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Wednesday, October 21, 2009

Day 16: Rowing the river Saar

Saarland, Saarburg, Saarbrücken all have a really obvious common theme: the river Saar. Today we rowed on it. My grandparents have been into rowing since the fifties. My aunt was rowed off after her wedding (cheaper, and cooler, than a limo), she went to the LA Olympics in ‘84 for rowing, my mom tells me many stories of rowing. It’s kind of a big deal, here in Germany and especially in my family. So, of course, I’ve never done it before, and was pretty unprepared.

The day started like an early morning: I called my little sister to wish her a happy birthday before she went to sleep in Alaska, I gathered the rest of my drying laundry, and got ready to head out the door. At 8:20 my grandmother came in looking very concerned, and said, “Are you ready? Papi is waiting.” I said, “No, I’m not ready, I was told to be ready by 8:30. If you wanted me to be ready by 8:20 you should have told me 8:20. I’ll won’t be late, but I’m not ready yet.” This kind of conversation is very common with my grandparents, and drives me nuts. We were in the car by 8:30.

I tried to explain the concept of “letting the car warm up” to my grandmother: you start it a few minutes before you intend to start driving, then you put your stuff in the back, scrape the ice off the windshield, turn the defrost on, settle in, and by the time you put the car into gear, the engine is warm, the windshield doesn’t fog up, and both you and the car are happier!” She said that she understood, but she still got into the driver's seat, put the key in the ignition, and sat there without starting the car as I scraped the windshield, motioning for her to start the car, put stuff in the back, told her to start the car, etc. From the backseat (yes, I know), I told my grandfather how to turn the dials to defrost, as our breath fogged up the frozen car and my grandmother drove the stick shift the way Amy says I do. I wonder how many years they’ve owned the car without making use of the defrost function…?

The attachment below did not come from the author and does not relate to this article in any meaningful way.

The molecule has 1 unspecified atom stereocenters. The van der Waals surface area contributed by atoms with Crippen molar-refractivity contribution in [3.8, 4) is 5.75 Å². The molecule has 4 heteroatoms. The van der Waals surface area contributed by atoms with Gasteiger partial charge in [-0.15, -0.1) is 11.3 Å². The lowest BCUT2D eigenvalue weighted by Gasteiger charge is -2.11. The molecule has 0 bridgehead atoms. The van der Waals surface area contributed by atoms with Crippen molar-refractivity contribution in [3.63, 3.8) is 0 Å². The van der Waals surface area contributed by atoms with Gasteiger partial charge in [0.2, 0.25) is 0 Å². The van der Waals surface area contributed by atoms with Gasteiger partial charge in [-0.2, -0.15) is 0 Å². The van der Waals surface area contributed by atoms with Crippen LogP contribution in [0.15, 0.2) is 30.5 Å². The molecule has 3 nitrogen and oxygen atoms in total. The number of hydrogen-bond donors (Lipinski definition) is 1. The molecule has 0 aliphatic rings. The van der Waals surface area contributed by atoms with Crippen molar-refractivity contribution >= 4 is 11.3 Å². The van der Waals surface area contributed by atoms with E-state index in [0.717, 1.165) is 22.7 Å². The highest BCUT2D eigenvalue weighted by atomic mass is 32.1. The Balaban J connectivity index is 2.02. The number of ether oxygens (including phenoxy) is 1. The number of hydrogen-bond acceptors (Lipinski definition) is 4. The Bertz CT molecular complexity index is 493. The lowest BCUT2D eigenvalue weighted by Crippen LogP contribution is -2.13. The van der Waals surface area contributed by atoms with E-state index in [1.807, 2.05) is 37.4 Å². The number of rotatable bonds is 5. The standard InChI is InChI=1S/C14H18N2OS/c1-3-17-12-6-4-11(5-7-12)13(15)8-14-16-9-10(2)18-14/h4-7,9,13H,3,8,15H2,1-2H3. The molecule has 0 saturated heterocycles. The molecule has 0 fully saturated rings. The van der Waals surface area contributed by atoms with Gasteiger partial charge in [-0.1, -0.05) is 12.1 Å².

Not my grandparents car, but one nearby, also frosty.

My grandfather and I met up with the rest of the rowing crew, got the boat, and tried to make it to the put-in. The boat is huge, and the streets of Saarbrücken are narrow with very tight corners. We had to try several corners several times, blocking traffic in all directions, with a whole bunch of white-haired rowers standing around trying to be helpful, but really just getting in the way. There were a couple times that I realized, “Huh, I think I know how to back up a trailer better than this guy,” which ISN’T saying much, but I kept my mouth shut. I didn’t know what these people were trying to do or say, and since my grandfather already talks to me like I’m an imbecile, I’d really wasn’t willing to call more attention on myself with the high risk of not doing what the Germans were jabbering on about.

The drive to the put-in was somewhat trying, as my grandfather kept pointing things out, like, “There’s the industrial area,” and “Now we’re crossing the river.” Yes, I can see these things for myself. I’d love to hear about things that I cannot observe with my own two eyes, such as, “This area was home to Germany’s biggest munitions plant during the war and was bombed five times,” or, “I proposed to your grandmother on this bridge,” but no such luck. Just really obvious things that I can figure out for myself without even trying. Noun identification.


WWII memorial and abandoned abbey:




The language difference really sucks. Rowing is hard enough, I imagine, as a first timer who understands the rudder man yelling things like “Oars back…. Now! Now! Now!…. Rowers halt!” Since I didn’t know these words though, I was just left banging my oars into everybody else’s until I got the rhythm by staring at everyone else’s and shutting all the jabber from my head.

Gisela: the woman on my left

The woman sitting on my left tried to tell me helpful things like, “You don’t have to push the oars into the water, just pull them back,” and, “’to drink’ is an irregular verb,” which were extremely kind, but immediately threw me off rhythm. Once I did get into the rhythm, however, she started doing some really good one-on-one German tutoring, and I could see some really beautiful scenery: vineyards, little itty bitty farms, and old buildings being my favorites.